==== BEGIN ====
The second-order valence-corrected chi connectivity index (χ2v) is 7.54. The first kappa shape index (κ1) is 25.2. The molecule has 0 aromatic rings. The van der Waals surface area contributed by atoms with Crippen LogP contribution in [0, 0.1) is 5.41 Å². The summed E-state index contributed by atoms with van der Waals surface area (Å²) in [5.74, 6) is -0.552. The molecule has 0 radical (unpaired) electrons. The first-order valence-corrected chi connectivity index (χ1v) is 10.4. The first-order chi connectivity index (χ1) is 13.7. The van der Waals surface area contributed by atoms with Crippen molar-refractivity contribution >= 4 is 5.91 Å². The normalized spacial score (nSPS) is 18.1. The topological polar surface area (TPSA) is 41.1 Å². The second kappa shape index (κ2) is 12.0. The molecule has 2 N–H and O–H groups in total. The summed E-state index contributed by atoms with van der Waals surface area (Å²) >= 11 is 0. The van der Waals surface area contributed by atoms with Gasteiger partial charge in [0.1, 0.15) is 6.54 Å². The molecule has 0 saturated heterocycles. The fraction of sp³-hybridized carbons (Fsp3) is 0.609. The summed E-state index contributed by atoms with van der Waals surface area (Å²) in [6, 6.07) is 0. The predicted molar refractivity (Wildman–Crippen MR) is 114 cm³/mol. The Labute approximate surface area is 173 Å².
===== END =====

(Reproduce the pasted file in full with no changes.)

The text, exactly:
The second-order valence-corrected chi connectivity index (χ2v) is 7.54. The first kappa shape index (κ1) is 25.2. The molecule has 0 aromatic rings. The van der Waals surface area contributed by atoms with Crippen LogP contribution in [0, 0.1) is 5.41 Å². The summed E-state index contributed by atoms with van der Waals surface area (Å²) in [5.74, 6) is -0.552. The molecule has 0 radical (unpaired) electrons. The first-order valence-corrected chi connectivity index (χ1v) is 10.4. The first-order chi connectivity index (χ1) is 13.7. The van der Waals surface area contributed by atoms with Crippen molar-refractivity contribution >= 4 is 5.91 Å². The normalized spacial score (nSPS) is 18.1. The topological polar surface area (TPSA) is 41.1 Å². The second kappa shape index (κ2) is 12.0. The molecule has 2 N–H and O–H groups in total. The summed E-state index contributed by atoms with van der Waals surface area (Å²) >= 11 is 0. The van der Waals surface area contributed by atoms with Gasteiger partial charge in [0.1, 0.15) is 6.54 Å². The molecule has 0 saturated heterocycles. The fraction of sp³-hybridized carbons (Fsp3) is 0.609. The summed E-state index contributed by atoms with van der Waals surface area (Å²) in [6, 6.07) is 0. The predicted molar refractivity (Wildman–Crippen MR) is 114 cm³/mol. The Labute approximate surface area is 173 Å².